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I have recently become interested in reading a little more on certain directions regarding primes in arithmetic progressions (AP). I would appreciate specific paper references (with the journal and the year, if possible) and suggested textbook/monograph materials that may explain any of the following questions I recently had.

Given an odd prime $p$, is there a $3$-AP in primes that it belongs to? Moreover, is there a $3$-AP whose first term is $p$? For instance, given $3$, the AP $3,5,7$ is a $3$-AP in primes, and for $5$, the AP $5,11,17$ is such an AP. I am trying to code for this right now on Python for small primes, to check it for primes until $1000$ at least, but I was wondering if there is a general proof or a counterexample. More generally, given an odd-prime $p$, is there an AP in primes of length $k$ (where $2 < k \leq p$), whose first term is $p$? If this is not true in general for every odd-prime, that is, $$\exists p_{0} \in \mathbb{P}_{\text{odd}}: \exists k_{0} \in \{3, \dotsc, p_{0}\}: \forall d \in 2\mathbb{N}: \{p_{0}, p_{0} + d, \dotsc, p_{0} + k_{0}d\} \cap (\mathbb{N} - \mathbb{P}) \neq \emptyset, $$ then one could ask whether there are infinitely many primes for which it is true (call the set of these primes $S_{\text{true}}$). An analogous question can be asked about ($\mathbb{P}_{\text{odd}} - S_{\text{true}}$). A trivial remark is that $3 \in S_{\text{true}}$, so, one at least knows that $S_{\text{true}} \neq \emptyset$. In fact, for $5$, the AP $5,11,17,23,29$ is an AP in primes, and so, a $3$-, $4$- and $5$-AP in primes exists, whose first term is $5$, so $5 \in S_{\text{true}}$. Therefore, if one can show that given a prime $p$, there is an AP in primes of length $p$, with the first term of the AP being $p$, then, one has shown that $S_{\text{true}} = \mathbb{P}$.

I am just a beginner, and so, this question might be too standard for MathOverflow (I don't know), so please excuse me if this is the case. Also, I hope my formulation of the question is non-trivial.

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  • $\begingroup$ Based on the rest of your question, the first thing you ask, whether every prime belongs to a 3-AP in primes, should really be whether every prime begins a 3-AP in primes, right? $\endgroup$ – LSpice May 23 at 2:45
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    $\begingroup$ @LSpice Absolutely agree. However, if one can show that $\exists p \in \mathbb{P}_{odd}:$ $(p$ $is$ $not$ $in$ $any$ $3-A.P.$ $in$ $primes)$, then, the next question about whether every prime begins a 3-A.P. in primes becomes moot, although, I think the rest of the question is probably still valid, with some modification. I have added a sentence there to reflect your comment. Thank you. $\endgroup$ – user137748 May 23 at 2:59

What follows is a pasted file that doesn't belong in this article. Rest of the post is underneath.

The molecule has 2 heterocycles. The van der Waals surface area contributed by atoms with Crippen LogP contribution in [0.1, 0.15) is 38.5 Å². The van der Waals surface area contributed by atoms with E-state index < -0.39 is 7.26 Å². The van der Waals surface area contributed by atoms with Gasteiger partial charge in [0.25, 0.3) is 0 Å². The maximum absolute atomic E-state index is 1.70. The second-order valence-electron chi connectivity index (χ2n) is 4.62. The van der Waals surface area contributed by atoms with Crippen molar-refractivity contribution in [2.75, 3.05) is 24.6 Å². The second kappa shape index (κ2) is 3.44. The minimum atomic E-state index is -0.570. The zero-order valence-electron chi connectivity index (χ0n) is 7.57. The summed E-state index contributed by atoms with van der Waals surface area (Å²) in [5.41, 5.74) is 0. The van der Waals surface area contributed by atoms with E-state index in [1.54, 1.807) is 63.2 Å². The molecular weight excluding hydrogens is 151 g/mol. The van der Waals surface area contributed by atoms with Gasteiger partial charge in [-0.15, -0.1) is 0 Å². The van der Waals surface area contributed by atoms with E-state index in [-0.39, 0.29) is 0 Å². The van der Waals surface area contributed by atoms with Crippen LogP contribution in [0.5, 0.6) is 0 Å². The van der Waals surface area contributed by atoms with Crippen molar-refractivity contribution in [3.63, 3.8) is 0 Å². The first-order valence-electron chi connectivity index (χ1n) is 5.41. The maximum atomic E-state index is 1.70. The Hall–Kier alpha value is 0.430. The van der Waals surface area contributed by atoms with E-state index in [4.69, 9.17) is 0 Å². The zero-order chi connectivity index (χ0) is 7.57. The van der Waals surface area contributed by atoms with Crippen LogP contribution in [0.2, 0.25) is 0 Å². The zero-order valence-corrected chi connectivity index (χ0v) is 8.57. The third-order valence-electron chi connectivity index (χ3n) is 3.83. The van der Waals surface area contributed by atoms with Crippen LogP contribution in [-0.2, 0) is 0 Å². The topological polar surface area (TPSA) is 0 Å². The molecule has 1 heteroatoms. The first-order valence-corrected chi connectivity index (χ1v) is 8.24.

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The question, whether there are infinitely many three-term arithmetic progressions with first term $3$, is asking whether there are infinitely many primes $p$ such that $2p-3$ is also prime. In general, the question, given integers $a,b$ are there infinitely many primes $p$ such that $ap+b$ is prime, is wide open (except in the cases where the answer is trivially "no", such as when $\gcd(a,b)>1$, or when $a\equiv b\equiv1\bmod2$). It is expected that the answer is "yes", and it is worth consulting the literature on Dickson's conjecture.

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    $\begingroup$ It is very rare to have a result in prime number theory that produces an example of something without proving that there are infinitely many. The reason is because almost all (and as far as I know, ‘almost’ can be dropped) methods that produce primes actually produces an asymptotic lower bound (or asymptotic formula) for how many such primes there are up to some height. So in practice, the question you asked and the question Gerry Myerson answered are equivalent. $\endgroup$ – Stanley Yao Xiao May 23 at 12:36
  • $\begingroup$ My original question asks only for one A.P. in primes, whose first term is $p$ (and in particular, $3$), but a natural extension would be to ask what you have stated- if there are infinitely many such 3-A.P.s, given a prime $p$. Of course, the Dickson's conjecture is far more general than that. Also, that is a neat reformulation in the first sentence- one is, after all, only really checking 'prime-ness' for the third term, since every prime greater than $3$ forms a 2-A.P. with $3$. Thanks! $\endgroup$ – user137748 May 23 at 12:38

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